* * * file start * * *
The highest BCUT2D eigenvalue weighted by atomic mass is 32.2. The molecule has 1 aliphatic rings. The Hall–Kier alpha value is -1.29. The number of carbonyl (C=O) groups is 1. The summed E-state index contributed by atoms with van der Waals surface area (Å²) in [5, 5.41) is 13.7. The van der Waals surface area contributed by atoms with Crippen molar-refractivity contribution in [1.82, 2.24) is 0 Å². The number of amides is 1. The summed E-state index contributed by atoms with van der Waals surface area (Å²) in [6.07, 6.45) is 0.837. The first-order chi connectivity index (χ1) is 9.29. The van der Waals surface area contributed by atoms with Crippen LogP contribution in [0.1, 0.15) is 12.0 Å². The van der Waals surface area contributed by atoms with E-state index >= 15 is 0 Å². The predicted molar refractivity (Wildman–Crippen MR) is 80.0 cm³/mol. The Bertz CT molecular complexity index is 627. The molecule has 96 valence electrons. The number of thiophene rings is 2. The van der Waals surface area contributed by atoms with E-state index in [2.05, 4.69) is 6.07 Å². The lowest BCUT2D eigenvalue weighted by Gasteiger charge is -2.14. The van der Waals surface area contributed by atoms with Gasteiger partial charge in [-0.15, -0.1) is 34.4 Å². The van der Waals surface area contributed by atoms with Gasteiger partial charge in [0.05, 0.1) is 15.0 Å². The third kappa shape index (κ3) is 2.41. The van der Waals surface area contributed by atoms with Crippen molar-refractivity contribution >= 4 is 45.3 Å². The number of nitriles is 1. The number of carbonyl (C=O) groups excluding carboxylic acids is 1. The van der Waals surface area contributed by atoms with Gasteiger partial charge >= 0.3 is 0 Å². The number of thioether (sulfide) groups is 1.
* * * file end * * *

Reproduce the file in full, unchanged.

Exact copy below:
The highest BCUT2D eigenvalue weighted by atomic mass is 32.2. The molecule has 1 aliphatic rings. The Hall–Kier alpha value is -1.29. The number of carbonyl (C=O) groups is 1. The summed E-state index contributed by atoms with van der Waals surface area (Å²) in [5, 5.41) is 13.7. The van der Waals surface area contributed by atoms with Crippen molar-refractivity contribution in [1.82, 2.24) is 0 Å². The number of amides is 1. The summed E-state index contributed by atoms with van der Waals surface area (Å²) in [6.07, 6.45) is 0.837. The first-order chi connectivity index (χ1) is 9.29. The van der Waals surface area contributed by atoms with Crippen LogP contribution in [0.1, 0.15) is 12.0 Å². The van der Waals surface area contributed by atoms with E-state index >= 15 is 0 Å². The predicted molar refractivity (Wildman–Crippen MR) is 80.0 cm³/mol. The Bertz CT molecular complexity index is 627. The molecule has 96 valence electrons. The number of thiophene rings is 2. The van der Waals surface area contributed by atoms with E-state index in [2.05, 4.69) is 6.07 Å². The lowest BCUT2D eigenvalue weighted by Gasteiger charge is -2.14. The van der Waals surface area contributed by atoms with Gasteiger partial charge in [-0.15, -0.1) is 34.4 Å². The van der Waals surface area contributed by atoms with Gasteiger partial charge in [0.05, 0.1) is 15.0 Å². The third kappa shape index (κ3) is 2.41. The van der Waals surface area contributed by atoms with Crippen molar-refractivity contribution >= 4 is 45.3 Å². The number of nitriles is 1. The number of carbonyl (C=O) groups excluding carboxylic acids is 1. The van der Waals surface area contributed by atoms with Gasteiger partial charge >= 0.3 is 0 Å². The number of thioether (sulfide) groups is 1.